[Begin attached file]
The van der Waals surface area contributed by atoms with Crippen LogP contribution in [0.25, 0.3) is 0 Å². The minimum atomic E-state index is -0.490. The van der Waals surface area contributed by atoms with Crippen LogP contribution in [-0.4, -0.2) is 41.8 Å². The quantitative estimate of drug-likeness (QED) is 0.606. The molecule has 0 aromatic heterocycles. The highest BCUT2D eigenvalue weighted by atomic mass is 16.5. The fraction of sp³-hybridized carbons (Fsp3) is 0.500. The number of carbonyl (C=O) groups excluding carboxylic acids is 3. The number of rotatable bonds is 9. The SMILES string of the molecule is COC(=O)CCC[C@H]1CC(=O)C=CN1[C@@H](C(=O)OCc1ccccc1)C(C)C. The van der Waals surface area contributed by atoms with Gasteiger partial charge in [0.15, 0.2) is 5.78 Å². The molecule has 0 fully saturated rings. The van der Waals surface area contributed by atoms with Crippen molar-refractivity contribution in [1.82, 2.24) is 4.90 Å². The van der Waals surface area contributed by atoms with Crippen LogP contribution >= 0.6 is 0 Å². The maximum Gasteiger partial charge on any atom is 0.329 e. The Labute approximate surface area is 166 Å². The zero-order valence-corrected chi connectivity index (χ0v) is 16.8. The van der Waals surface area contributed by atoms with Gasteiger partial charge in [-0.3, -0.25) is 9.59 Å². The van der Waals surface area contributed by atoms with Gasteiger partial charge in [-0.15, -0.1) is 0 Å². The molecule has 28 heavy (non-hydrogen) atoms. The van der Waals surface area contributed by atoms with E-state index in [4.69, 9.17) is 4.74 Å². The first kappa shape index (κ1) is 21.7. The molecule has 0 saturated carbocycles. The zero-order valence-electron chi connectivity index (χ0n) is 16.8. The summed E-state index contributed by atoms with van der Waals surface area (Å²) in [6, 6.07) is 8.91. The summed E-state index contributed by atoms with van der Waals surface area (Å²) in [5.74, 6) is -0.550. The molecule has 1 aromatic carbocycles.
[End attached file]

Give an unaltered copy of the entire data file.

The van der Waals surface area contributed by atoms with Crippen LogP contribution in [0.25, 0.3) is 0 Å². The minimum atomic E-state index is -0.490. The van der Waals surface area contributed by atoms with Crippen LogP contribution in [-0.4, -0.2) is 41.8 Å². The quantitative estimate of drug-likeness (QED) is 0.606. The molecule has 0 aromatic heterocycles. The highest BCUT2D eigenvalue weighted by atomic mass is 16.5. The fraction of sp³-hybridized carbons (Fsp3) is 0.500. The number of carbonyl (C=O) groups excluding carboxylic acids is 3. The number of rotatable bonds is 9. The SMILES string of the molecule is COC(=O)CCC[C@H]1CC(=O)C=CN1[C@@H](C(=O)OCc1ccccc1)C(C)C. The van der Waals surface area contributed by atoms with Gasteiger partial charge in [0.15, 0.2) is 5.78 Å². The molecule has 0 fully saturated rings. The van der Waals surface area contributed by atoms with Crippen molar-refractivity contribution in [1.82, 2.24) is 4.90 Å². The van der Waals surface area contributed by atoms with Crippen LogP contribution >= 0.6 is 0 Å². The maximum Gasteiger partial charge on any atom is 0.329 e. The Labute approximate surface area is 166 Å². The zero-order valence-corrected chi connectivity index (χ0v) is 16.8. The van der Waals surface area contributed by atoms with Gasteiger partial charge in [-0.3, -0.25) is 9.59 Å². The van der Waals surface area contributed by atoms with Gasteiger partial charge in [-0.15, -0.1) is 0 Å². The molecule has 28 heavy (non-hydrogen) atoms. The van der Waals surface area contributed by atoms with E-state index in [4.69, 9.17) is 4.74 Å². The first kappa shape index (κ1) is 21.7. The molecule has 0 saturated carbocycles. The zero-order valence-electron chi connectivity index (χ0n) is 16.8. The summed E-state index contributed by atoms with van der Waals surface area (Å²) in [6, 6.07) is 8.91. The summed E-state index contributed by atoms with van der Waals surface area (Å²) in [5.74, 6) is -0.550. The molecule has 1 aromatic carbocycles.